Researchers are usually familiar with the term “ethnography”, which is a research approach that examines culture through being there. Ethnographers typically embed themselves in settings and observe what is going on. They get to know participants over extended periods of time, use interviews to understand participants’ perspectives about their lives and cultures, and perhaps collect and analyze archival data and artifacts. Some researches make use of video and still images as well. Anthropologists (Geertz, 1973, 2000), sociologists (Desmond, 2016; Duneier, 1999; Goffman, 2014), and researchers across disciplines (Ho, 2009; Pollock, 2004; Whyte, 1993 ) have used ethnography as an approach to examine numerous cultural contexts. So what then, is autoethnography?
Autoethnography is typically defined as an approach to research that puts the self at the center of cultural analysis. Chang (2008) asserts that autoethnography “transcends mere narration of self to engage in cultural analysis and interpretation” (p. 43). She continues: “mere self-exposure without profound cultural analysis and interpretation leaves this writing at the level of descriptive autobiography or memoir” (p. 51). Chang categorizes autoethnography into three forms, those that are:
- Confessional/self-critical (p. 39)
Chang (2008, p. 54) asserts that there are a number of pitfalls to be avoided in doing autoethnography. These include an:
- Excessive focus on self in isolation from others;
- Overemphasis on narration rather than analysis and cultural interpretation;
- Exclusive reliance on personal memory and recalling as a data source;
- Negligence of ethical standards regarding others in self-narratives; and
- Inappropriate application of the label autoethnography.
Some dismiss autoethnography as self-indulgent and narcissistic. By reading examples of autoethnography, one will quickly learn that this does not have to be the case. Autoethnographies that I’ve enjoyed include Goodall’s account of growing up in a family with secrets (Goodall, 2006), Boylorn’s autoethnography of growing up in a southern town (Boylorn, 2013), Bochner’s account of coming to narrative research (Bochner, 2014), Richardson’s tales of everyday life within seven minutes from home (Richardson, 2016), and Anderson’s account of experiencing a life-threatening illness (Anderson, 2017). These autoethnographies use different strategies to represent the authors’ experiences, and draw on a wide range of data in addition to personal recollections – archival research, interviews with others, and observational data. Authors also link their personal accounts to larger cultural contexts and societal issues of importance.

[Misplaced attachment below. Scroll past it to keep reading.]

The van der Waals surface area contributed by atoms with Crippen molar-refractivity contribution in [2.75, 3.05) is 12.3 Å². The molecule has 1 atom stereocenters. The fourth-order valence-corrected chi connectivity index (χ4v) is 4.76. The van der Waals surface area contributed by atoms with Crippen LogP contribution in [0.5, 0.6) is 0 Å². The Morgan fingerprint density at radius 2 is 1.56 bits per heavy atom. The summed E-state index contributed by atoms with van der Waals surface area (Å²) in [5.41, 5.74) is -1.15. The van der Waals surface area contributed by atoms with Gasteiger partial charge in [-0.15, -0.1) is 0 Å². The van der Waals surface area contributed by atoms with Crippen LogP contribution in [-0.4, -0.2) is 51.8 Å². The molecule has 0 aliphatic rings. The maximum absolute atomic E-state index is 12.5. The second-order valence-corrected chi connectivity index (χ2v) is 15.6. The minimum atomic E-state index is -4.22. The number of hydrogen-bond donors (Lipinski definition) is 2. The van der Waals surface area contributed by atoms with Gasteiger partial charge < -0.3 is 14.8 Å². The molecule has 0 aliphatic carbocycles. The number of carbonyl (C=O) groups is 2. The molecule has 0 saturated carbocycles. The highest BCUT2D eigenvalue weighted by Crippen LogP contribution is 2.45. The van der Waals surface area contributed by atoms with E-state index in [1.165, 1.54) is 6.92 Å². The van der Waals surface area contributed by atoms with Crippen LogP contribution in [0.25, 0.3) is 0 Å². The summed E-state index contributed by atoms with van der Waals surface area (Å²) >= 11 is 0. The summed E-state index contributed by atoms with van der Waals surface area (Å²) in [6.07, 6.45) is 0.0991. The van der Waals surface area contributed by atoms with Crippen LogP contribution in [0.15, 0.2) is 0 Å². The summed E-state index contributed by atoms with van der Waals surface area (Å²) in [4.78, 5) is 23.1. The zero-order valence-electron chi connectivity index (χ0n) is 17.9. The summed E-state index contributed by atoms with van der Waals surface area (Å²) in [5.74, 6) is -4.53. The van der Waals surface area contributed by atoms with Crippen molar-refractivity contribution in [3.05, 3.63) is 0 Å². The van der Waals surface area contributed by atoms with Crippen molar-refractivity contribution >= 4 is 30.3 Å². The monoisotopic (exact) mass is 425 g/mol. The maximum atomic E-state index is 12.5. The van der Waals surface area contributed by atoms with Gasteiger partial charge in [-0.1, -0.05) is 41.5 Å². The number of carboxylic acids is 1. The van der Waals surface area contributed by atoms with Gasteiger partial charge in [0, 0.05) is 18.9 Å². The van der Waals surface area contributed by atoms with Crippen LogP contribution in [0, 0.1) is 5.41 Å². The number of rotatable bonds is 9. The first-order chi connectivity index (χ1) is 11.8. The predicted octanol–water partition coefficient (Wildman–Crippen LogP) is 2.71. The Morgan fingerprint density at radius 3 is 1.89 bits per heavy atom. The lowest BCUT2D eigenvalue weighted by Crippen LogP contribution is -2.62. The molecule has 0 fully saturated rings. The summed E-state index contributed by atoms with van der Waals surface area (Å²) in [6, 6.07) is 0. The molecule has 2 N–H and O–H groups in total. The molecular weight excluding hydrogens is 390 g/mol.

For anyone interested in learning more about how to engage in autoethnographic writing, the writing exercises provided by Chang (2008) are a good place to start. This semester, my students and I have been reading The Handbook of Ethnography (Holman Jones, Adams, & Ellis, 2013 republished by Routledge in 2015). This text provides methodological perspectives from a range of scholars across disciplines. Each section of the book is followed by exemplars of autoethnographic writing. Again, these provide a wide range of examples of what autoethnography might look like, including performative, musical, poetic, visual and narrative representations. There is no single path to doing autoethnography. The journals Qualitative Inquiry and Departures in Critical Qualitative Research are rich sources for autoethnographic writing, and numerous other publications provide further insight and examples of autoethnography, for example, the ethical dimensions of autoethnography (Andrew, 2017), doing collaborative autoethnography (Norris, Sawyer, & Lund, 2012), and performative autoethnography (Spry, 2016). This blogpost has touched the surface of a vibrant tradition within the broader Big Tent of qualitative inquiry.
Anderson, P. (2017). Autobiography of a disease. New York & London: Routledge.
Andrew, S. (2017). Searching for an autoethnographic ethic. New York & London: Routledge.
Bochner, A. P. (2014). Coming to narrative: A personal history of paradigm change in the human sciences. Walnut Creek, CA: Left Coast Press.
Boylorn, R. M. (2013). Sweetwater: Black women and narratives of resilience Peter Lang.
Chang, H. (2008). Autoethnography as method. Walnut Creek, CA: Left Coast Press.
Desmond, M. (2016). Evicted: Poverty and profit in the American city. New York: Crown Publishers.
Duneier, M. (1999). Sidewalk. New York: Farrar, Straus and Giroux.
Geertz, C. (1973). The interpretation of cultures. New York: Basic Books.
Geertz, C. (2000). Local knowledge: Further essays in interpretive anthropology (3rd ed.). New York: Basic Books.
Goffman, A. (2014). On the run: Fugitive life in an American city. Chicago: Chicago University Press.
Goodall, H. L. (2006). A need to know: The clandestine history of a CIA family. Walnut Creek, CA: Left Coast Press.
Ho, K. (2009). Liquidated: An ethnography of Wall Street. Durham, NC: Duke University Press.
Holman Jones, S., Adams, T. E., & Ellis, C. (Eds.). (2013). Handbook of autoethnography. Walnut Creek, CA: Left Coast Press.
Norris, J., Sawyer, R. D., & Lund, D. (Eds.). (2012). Duoethnography: Dialogic methods for social, health, and educational research. Walnut Creek, CA: Left Coast Press.
Pollock, M. (2004). Colormute: Race talk dilemmas in an American school. Princeton, NJ: Princeton University Press.
Richardson, L. (2016). Seven minutes from home: An American daughter’s story. Netherlands: Sense Publishing.
Spry, T. (2016). Autoethnography and the other: Unsettling power through utopian performatives. New York and London: Routledge.
Whyte, W. F. (1993 ). Street corner society: The social structure of an Italian slum (4th ed.). Chicago & London: The University of Chicago Press.